“To really get the school where it needs to be, the school needs to be able to operate with the maximum amount of flexibility to make decisions,” said Aleesia Johnson, the district’s innovation chief.

Building a neighborhood charter school

School 69 has a long record of poor performance on state tests. It received F grades from the state for the latest four years available, and only 13 percent of students passed ISTEP in 2015. District administrators hope to partner with Kindezi to restart the Eastside elementary school, Ferebee said.

Kindezi is the brainchild of Staples and Kubacki, who received a fellowship from the non-profit Mind Trust to develop the idea. In 2013, the pair launched a charter school, Enlace Academy, that rented space in an IPS building. Last year, it became an innovation school, giving it access to district services. Kindezi will share the same philosophy of high expectations for all students and approach to teaching, Staples said.

But she emphasized that it won’t merely replicate Enlace. Kindezi leaders will work with parents and the community to craft a school to fit their needs. Like Enlace, Kindezi will use blended learning, with kids splitting their class time between online course work, teacher-led instruction and small student groups.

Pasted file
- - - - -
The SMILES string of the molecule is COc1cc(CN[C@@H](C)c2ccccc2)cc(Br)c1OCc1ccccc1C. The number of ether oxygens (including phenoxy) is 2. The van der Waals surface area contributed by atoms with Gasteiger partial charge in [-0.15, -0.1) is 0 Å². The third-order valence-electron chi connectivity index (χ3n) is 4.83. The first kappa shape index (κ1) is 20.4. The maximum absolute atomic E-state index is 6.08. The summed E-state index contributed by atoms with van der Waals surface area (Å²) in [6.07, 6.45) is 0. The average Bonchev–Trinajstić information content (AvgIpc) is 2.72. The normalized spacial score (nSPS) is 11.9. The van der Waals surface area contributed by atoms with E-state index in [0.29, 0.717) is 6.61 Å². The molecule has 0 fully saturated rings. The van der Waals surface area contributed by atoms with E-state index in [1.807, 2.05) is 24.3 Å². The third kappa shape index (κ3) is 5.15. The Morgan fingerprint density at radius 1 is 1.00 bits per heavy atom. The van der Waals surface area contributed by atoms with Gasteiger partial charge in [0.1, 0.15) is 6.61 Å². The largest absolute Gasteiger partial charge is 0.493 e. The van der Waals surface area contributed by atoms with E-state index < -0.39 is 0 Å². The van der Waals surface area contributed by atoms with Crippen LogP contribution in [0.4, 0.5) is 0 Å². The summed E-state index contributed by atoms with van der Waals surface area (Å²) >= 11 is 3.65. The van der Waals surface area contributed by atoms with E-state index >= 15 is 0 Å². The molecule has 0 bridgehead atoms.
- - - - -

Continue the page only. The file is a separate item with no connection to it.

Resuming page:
The charter school will be open to students from outside the neighborhood, but Staples said the goal is to mostly draw students who live near the school.

Staples said building good neighborhood schools is important to her because of her own experience in school. She grew up in a low-income, black neighborhood in Miami, she said, and her parents scraped together the money to send her to private school in another area. The school was transformative, she said, but it was like living a separate life from the one she had at home.

“I did miss out on that piece of being a part of the community, and being in a school where the culture reflected my own,” she said. “We want to be a neighborhood school. We want to be a community hub.”

A high-quality neighborhood school is precisely what Charron Perry, a parent at School 69, wants for her son.

When her son was in first grade last year, he had five different teachers, Perry said. She thinks School 69 needs more teachers and structure. But she kept her son enrolled because it’s their neighborhood school — the same school she attended as a child and the school where her mother used to teach.

“I’ve always loved School 69,” she said. “I wanted to keep him there because he’s in this neighborhood. He knows the kids in this neighborhood.”